• Fill in the options like this:

    Nickname : <choose a nickname>
    Server :
    Path :
    View :

    You can leave path and view blank.

  • Press <ctrl-x> to save your settings, and then go back to the collectionList and choose to Add as many different accounts as you wish. Press ‘E’ to exit the collectionList menu
  • There are a couple of configuration options you will want to change.
    • Go to Main Menu>Configuration and scroll down until you find the [Advanced User Preferences] section. Mark Save will Not Delete toward the end of that section.
    • Next go to Pruning Rule and choose don’t rename, don’t delete.
  • Hit ‘E’ to Exit setup, and choose yes to keep the settings.
  • To read your mails, go to the Main menu and choose ‘Folder List’. Hit ‘Enter’ to choose the folder you wish to look at, put in the password if necessary, and use ‘>’ and ‘<‘ to go back and forward between your folders to read your mails.

Sending mails through Gmail

To have the option of sending mails from different accounts, you need to use a feature called ‘Roles’.

  • Choose Setup>Rules, and type ‘R’ to choose ‘Roles’. ‘Add’ a new role.
  • Press ‘Enter’ to type in a nickname of your choice.
  • Under Current Folder Type go down to Specific and choose that.
  • Then go just below that to Folder List and press ‘T‘. You may need to input the password for your current folder. You can then navigate around the folder list and choose the folder that you want that Role to apply to. For example, if you’re looking at the inbox for account foo you want to send emails from foo. If you’re looking at account bar then that’s the account you want to send from too.
  • Now scroll all the way down to the section titled ACTIONS BEGIN HERE. Set the Set From field to the relevant account, eg ‘Foo Bar <>. Then set Use SMTP Server to the following:

  • Finally set Compose Use = to ‘With confirmation’. Hit ‘E’ to exit and save changes. Add a new role for each gmail account.


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1000 Hits! Thanks to Everyone

Less than a month after starting my adventures in Linux, and deciding to write a Blog about what I’ve learned, I’ve hit 1000 total views! Thanks for the support of everyone who has stopped and made use of what I’ve written!


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How To: Making ‘Flame’ Backgrounds in Gimp

I’ve had a few questions about how I make my current background. It was a trick passed on to me by a friend in IRC, and I’m more than happy to pass it on to anyone else who is interested. You don’t need any artistic skill, just Gimp.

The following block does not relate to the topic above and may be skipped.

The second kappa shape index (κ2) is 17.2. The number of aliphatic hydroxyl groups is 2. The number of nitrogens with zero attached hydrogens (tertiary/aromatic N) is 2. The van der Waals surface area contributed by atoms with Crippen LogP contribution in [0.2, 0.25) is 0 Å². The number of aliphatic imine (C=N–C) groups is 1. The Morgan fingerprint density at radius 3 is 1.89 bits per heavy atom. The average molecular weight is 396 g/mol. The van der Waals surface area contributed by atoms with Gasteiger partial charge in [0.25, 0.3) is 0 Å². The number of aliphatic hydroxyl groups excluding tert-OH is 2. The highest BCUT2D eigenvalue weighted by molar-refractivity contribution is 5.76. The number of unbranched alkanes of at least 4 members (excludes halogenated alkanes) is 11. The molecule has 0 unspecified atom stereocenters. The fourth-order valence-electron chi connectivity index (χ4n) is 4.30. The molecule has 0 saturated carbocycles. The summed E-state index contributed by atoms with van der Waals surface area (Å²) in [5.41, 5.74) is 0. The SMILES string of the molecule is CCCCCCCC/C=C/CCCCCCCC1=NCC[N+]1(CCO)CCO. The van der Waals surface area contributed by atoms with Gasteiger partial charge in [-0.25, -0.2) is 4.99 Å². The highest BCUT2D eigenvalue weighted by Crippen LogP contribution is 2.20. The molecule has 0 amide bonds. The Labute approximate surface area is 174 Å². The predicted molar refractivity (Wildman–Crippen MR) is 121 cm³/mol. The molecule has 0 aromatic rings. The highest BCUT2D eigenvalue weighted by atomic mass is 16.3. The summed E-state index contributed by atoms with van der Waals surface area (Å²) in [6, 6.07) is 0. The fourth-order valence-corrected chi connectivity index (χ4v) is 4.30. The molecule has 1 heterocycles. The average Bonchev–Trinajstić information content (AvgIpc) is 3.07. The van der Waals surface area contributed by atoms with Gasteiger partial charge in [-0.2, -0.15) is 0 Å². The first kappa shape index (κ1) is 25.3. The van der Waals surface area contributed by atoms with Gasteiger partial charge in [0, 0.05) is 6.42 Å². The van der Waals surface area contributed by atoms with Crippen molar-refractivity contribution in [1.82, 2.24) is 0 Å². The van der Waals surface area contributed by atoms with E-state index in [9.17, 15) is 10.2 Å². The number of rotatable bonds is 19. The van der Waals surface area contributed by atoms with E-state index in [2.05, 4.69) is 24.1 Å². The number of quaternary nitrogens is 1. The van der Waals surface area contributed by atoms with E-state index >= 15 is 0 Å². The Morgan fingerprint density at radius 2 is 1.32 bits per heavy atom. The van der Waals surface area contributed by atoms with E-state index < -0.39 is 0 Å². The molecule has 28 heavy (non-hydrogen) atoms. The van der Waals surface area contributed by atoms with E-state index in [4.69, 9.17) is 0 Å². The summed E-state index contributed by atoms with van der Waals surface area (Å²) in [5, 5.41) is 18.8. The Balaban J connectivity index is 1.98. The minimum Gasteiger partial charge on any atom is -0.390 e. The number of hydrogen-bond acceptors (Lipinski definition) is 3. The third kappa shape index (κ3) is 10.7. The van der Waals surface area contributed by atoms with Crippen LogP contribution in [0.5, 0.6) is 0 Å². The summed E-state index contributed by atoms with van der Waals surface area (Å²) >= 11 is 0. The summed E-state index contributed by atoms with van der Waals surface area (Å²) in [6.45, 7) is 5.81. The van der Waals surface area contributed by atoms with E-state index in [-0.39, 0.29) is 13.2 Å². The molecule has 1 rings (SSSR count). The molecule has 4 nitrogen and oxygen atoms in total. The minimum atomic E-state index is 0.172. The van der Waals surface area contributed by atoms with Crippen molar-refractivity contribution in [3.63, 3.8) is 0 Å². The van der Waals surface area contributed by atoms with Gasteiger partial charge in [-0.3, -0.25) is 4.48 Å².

A minimalistic look with Embedded Terminals

A Screenshot showing my Homemade Background

To start with, open Gimp, and set the background colour to the colour you want to use for your image background. Then start a new image. Set the image size to your monitor resolution, and under ‘Advanced Options’ change ‘Fill with:’ to ‘Background colour’

Now make a new layer, and choose ‘transparency’ as the Layer Fill Type.

Next, <right-click> on the image and select ‘Filters –> Render –> Nature –> Flame’.

The 'Flame' Render in Gimp

The'Flame' Render in Gimp

First, go to the ‘Camera’ tab and choose a zoom level. We’ve found that 3.00 works pretty well. Then hit ‘Edit’. Here is where you have the fun. At the bottom, the option ‘Variation’ can be changed to create a wide variety of effects. I chose ‘Linear’ but you can use any of them. Have a flick through them, and hit ‘randomise’ ever so often, to see the options. You can also adjust ‘speed’ to get different effects. Keep playing until you find one you like.

Choosing a Flame Effect

Choosing a Flame Effect

Once you’ve chosen and hit ‘okay’ you go back to the original Flame window. Now play with the zoom some more, and the ‘X’ and ‘Y’ coordinates, until you’ve got things just right. Don’t worry about colours for now, just hit okay. It will take quite a long time to render the effect.

Once it’s done, we can play with colours. <right-click> on the image and choose ‘Colours –> Colourise’. This will give you a window you can use to play with the hue, saturation, and lightness, until you get the colour effect you want.

This shows you how to get one layer of flame. However, you can also superimpose different layers with different colours very easily. Just add a new layer, and proceed as above. The possibilities are almost endless!

Below is a marble-like example I made with one layer, using these methods.

A Pink Marble Effect

A Pink Marble Effect

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Music and Music Players in Linux

A priority for any user of a new system is probably getting their music up and running. When using Windows, I was an ITunes user. This was not because I particularly liked ITunes, or its way of doing things, though I got used to it eventually. However, I have a large ipod, and I have not found another way of organising it so well, which was pretty much all I used ITunes for.